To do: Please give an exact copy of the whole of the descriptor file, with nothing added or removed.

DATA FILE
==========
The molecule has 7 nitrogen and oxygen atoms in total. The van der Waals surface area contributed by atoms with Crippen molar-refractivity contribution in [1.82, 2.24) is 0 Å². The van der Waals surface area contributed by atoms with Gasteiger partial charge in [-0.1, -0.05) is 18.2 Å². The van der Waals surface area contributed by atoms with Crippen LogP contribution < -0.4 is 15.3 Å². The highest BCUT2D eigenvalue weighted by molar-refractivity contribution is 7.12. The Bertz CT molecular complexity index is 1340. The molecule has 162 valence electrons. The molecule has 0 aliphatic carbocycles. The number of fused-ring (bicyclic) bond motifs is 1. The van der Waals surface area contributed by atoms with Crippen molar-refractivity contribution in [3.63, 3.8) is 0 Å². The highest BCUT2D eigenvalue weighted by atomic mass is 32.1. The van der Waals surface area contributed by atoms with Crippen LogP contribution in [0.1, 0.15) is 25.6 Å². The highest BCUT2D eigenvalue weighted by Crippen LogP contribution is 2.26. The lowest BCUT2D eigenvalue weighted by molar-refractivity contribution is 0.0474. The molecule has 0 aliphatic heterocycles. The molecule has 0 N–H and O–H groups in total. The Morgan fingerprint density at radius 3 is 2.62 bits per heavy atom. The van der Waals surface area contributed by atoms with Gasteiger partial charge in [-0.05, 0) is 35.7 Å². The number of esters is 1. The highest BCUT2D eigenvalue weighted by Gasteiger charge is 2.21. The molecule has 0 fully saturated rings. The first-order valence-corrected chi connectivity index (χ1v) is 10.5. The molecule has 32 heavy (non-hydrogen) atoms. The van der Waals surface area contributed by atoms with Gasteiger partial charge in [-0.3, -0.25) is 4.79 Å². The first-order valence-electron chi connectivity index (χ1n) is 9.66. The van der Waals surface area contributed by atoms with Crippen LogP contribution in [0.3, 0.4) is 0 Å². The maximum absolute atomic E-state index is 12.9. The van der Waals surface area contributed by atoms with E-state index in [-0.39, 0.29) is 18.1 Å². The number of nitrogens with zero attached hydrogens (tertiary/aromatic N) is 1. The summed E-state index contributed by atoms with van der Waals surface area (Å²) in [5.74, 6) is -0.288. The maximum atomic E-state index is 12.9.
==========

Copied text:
The molecule has 7 nitrogen and oxygen atoms in total. The van der Waals surface area contributed by atoms with Crippen molar-refractivity contribution in [1.82, 2.24) is 0 Å². The van der Waals surface area contributed by atoms with Gasteiger partial charge in [-0.1, -0.05) is 18.2 Å². The van der Waals surface area contributed by atoms with Crippen LogP contribution < -0.4 is 15.3 Å². The highest BCUT2D eigenvalue weighted by molar-refractivity contribution is 7.12. The Bertz CT molecular complexity index is 1340. The molecule has 162 valence electrons. The molecule has 0 aliphatic carbocycles. The number of fused-ring (bicyclic) bond motifs is 1. The van der Waals surface area contributed by atoms with Crippen molar-refractivity contribution in [3.63, 3.8) is 0 Å². The highest BCUT2D eigenvalue weighted by atomic mass is 32.1. The van der Waals surface area contributed by atoms with Crippen LogP contribution in [0.1, 0.15) is 25.6 Å². The highest BCUT2D eigenvalue weighted by Crippen LogP contribution is 2.26. The lowest BCUT2D eigenvalue weighted by molar-refractivity contribution is 0.0474. The molecule has 0 aliphatic heterocycles. The molecule has 0 N–H and O–H groups in total. The Morgan fingerprint density at radius 3 is 2.62 bits per heavy atom. The van der Waals surface area contributed by atoms with Gasteiger partial charge in [-0.05, 0) is 35.7 Å². The number of esters is 1. The highest BCUT2D eigenvalue weighted by Gasteiger charge is 2.21. The molecule has 0 fully saturated rings. The first-order valence-corrected chi connectivity index (χ1v) is 10.5. The molecule has 32 heavy (non-hydrogen) atoms. The van der Waals surface area contributed by atoms with Gasteiger partial charge in [-0.3, -0.25) is 4.79 Å². The first-order valence-electron chi connectivity index (χ1n) is 9.66. The van der Waals surface area contributed by atoms with Crippen LogP contribution in [0.3, 0.4) is 0 Å². The maximum absolute atomic E-state index is 12.9. The van der Waals surface area contributed by atoms with E-state index in [-0.39, 0.29) is 18.1 Å². The number of nitrogens with zero attached hydrogens (tertiary/aromatic N) is 1. The summed E-state index contributed by atoms with van der Waals surface area (Å²) in [5.74, 6) is -0.288. The maximum atomic E-state index is 12.9.